Using procedural textures
Assigning a procedural texture to a Shader
There are two methods of assigning procedural textures to a shader.
The first method uses the checker boxes in the Attribute Editor when a shader is selected. Click on the checker box of the attribute. A menu appears which contains all the available textures. By clicking on a texture in the menu the texture will be connected to the material property. At the same time in the hypershade the texture will be connected to the shader.
The second method uses the library of the Hypershade - if you scroll down through the library the procedural textures can be found in the 2D/3D textures section. By clicking on the procedural texture the texture will be placed in the work area, similar to the shader.
To attach the procedural texture to a shader, it has to be dragged holding the middle mouse button and dropped on the shader in the work area (don't select the texture!! by left clicking, use only the middle mouse button). A menu appears asking to which property the texture has to be attached. Select the correct property and the procedural texture is attached. It is also possible to drag the texture from the Hypershade menu onto the checker of the appropriate property in the attribute editor, be sure to select the appropriate shader first before moving the texture . Important don’t selected the 2d texture, but click with the middle mouse button over the texture and move it.
2D procedural textures
There are several 2D procedural textures available in Maya. Each texture has its own appearance and settings to change the appearance.
The 2D procedural texture can be applied to every setting of your shader which has the checker icon. This means the texture can not only be applied on the color setting but also for example as transparency setting, bump, etc.
Some of the settings of a procedural texture are color values themselves, which means a texture can be connected to these values. This way you can 'daisy-chain' many (procedural) textures to each other. This allows you to create more complex materials where the standard color information of the procedural texture is replaced by another texture.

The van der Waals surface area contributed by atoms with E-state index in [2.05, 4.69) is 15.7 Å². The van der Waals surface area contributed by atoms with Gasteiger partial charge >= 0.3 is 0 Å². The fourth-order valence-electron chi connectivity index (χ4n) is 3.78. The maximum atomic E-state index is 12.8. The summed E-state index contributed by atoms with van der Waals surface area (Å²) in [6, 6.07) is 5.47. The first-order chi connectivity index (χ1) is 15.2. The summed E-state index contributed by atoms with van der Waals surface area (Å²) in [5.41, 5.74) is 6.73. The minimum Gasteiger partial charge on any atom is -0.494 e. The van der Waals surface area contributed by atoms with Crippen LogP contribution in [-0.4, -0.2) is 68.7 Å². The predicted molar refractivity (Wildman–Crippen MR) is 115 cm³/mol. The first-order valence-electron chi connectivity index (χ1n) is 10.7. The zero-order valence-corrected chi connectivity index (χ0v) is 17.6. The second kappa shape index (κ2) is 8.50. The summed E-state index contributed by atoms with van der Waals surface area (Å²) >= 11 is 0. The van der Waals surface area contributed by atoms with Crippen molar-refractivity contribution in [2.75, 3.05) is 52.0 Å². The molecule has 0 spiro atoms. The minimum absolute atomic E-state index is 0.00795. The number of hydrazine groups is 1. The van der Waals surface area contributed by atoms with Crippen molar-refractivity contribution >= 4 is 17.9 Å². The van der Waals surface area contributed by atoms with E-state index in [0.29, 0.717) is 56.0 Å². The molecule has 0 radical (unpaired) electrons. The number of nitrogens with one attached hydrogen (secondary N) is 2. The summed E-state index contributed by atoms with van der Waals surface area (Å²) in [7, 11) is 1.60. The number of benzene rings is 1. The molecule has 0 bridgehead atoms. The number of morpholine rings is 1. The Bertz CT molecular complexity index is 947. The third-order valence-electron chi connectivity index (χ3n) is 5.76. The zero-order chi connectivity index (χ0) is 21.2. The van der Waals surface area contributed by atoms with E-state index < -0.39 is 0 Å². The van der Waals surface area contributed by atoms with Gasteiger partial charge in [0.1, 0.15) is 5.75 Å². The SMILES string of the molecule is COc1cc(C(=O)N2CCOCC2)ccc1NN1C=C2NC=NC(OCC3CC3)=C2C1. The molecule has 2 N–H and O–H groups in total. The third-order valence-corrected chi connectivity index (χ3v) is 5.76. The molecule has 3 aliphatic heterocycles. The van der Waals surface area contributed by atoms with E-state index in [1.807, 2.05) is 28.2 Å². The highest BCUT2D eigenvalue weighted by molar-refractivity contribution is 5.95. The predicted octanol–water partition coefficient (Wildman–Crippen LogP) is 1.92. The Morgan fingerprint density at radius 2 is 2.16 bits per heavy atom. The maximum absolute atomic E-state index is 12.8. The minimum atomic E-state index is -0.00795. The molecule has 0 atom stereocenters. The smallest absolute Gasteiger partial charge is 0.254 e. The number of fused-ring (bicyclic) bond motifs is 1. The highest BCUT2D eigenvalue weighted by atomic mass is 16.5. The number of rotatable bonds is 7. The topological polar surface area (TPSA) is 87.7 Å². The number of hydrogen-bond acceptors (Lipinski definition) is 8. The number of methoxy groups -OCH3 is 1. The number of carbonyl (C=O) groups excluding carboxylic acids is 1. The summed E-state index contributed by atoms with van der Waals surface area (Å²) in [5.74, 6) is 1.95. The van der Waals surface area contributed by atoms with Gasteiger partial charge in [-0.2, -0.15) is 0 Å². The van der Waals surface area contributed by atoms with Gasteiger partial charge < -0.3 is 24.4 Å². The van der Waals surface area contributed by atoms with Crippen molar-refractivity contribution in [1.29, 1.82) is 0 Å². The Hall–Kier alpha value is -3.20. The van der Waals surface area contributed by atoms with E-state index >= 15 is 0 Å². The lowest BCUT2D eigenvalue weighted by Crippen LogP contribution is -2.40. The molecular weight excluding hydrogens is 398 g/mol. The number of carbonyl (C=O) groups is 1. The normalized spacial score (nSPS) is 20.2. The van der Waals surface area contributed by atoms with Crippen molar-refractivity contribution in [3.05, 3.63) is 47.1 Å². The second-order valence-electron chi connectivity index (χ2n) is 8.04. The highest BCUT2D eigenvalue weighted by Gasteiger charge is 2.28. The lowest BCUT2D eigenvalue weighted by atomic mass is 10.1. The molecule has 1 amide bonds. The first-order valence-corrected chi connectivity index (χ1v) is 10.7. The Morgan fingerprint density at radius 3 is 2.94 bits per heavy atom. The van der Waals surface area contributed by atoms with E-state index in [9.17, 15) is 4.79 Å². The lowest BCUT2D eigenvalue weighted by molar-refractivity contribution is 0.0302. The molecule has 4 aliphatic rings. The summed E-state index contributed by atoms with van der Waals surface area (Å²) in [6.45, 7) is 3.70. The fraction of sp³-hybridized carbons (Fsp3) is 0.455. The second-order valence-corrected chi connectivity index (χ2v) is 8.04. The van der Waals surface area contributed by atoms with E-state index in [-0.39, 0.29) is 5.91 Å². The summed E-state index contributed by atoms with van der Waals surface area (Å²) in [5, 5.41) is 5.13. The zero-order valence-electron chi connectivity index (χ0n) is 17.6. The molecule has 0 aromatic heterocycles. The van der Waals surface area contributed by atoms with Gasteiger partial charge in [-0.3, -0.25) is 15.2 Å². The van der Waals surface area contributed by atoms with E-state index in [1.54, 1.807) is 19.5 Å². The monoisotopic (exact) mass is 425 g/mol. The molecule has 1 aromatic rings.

Practical example: Dirt on a brick wall
- We use a RAMP 2D procedural texture.
- We alter the sliders of the gradient. Move the color downwards to concentrate the red color at the bottom
- We delete the blue color by clicking on the square. We only need two colors, one for the dirt and one for the brick.
- We select the green color ( circle) and add a photo texture
- We select the red color and add a 2D procedural noise texture to simulate the dirt.
3D procedural textures
The difference between a 2D and 3D procedural texture is that the color information of a 2D texture is defined in 2 dimensions( like a photograph) and the color information of a 3D procedural texture is defined in 3 dimensions ( similar like the multicolor toothpaste in a tube). This property of color information in 3 dimensions makes the 3D texture especially effective where the texture has to color irregular shapes and 3d volumes. For example: smoke, rocks, rubble, objects with gaps and irregular shaped objects. Because a 2D texture has no 3D information the color information will not change in the 3 dimension. This will cause striping on surfaces perpendicular to the direction of the projection of the 2D texture. (looks like the texture is stretched across the surface)
Like the 2D procedural textures the properties of a 3D textures can be altered to change the appearance of the texture. Again the settings of a procedural texture can contain texture information. This is one of the reasons why these textures are used for more complex materials.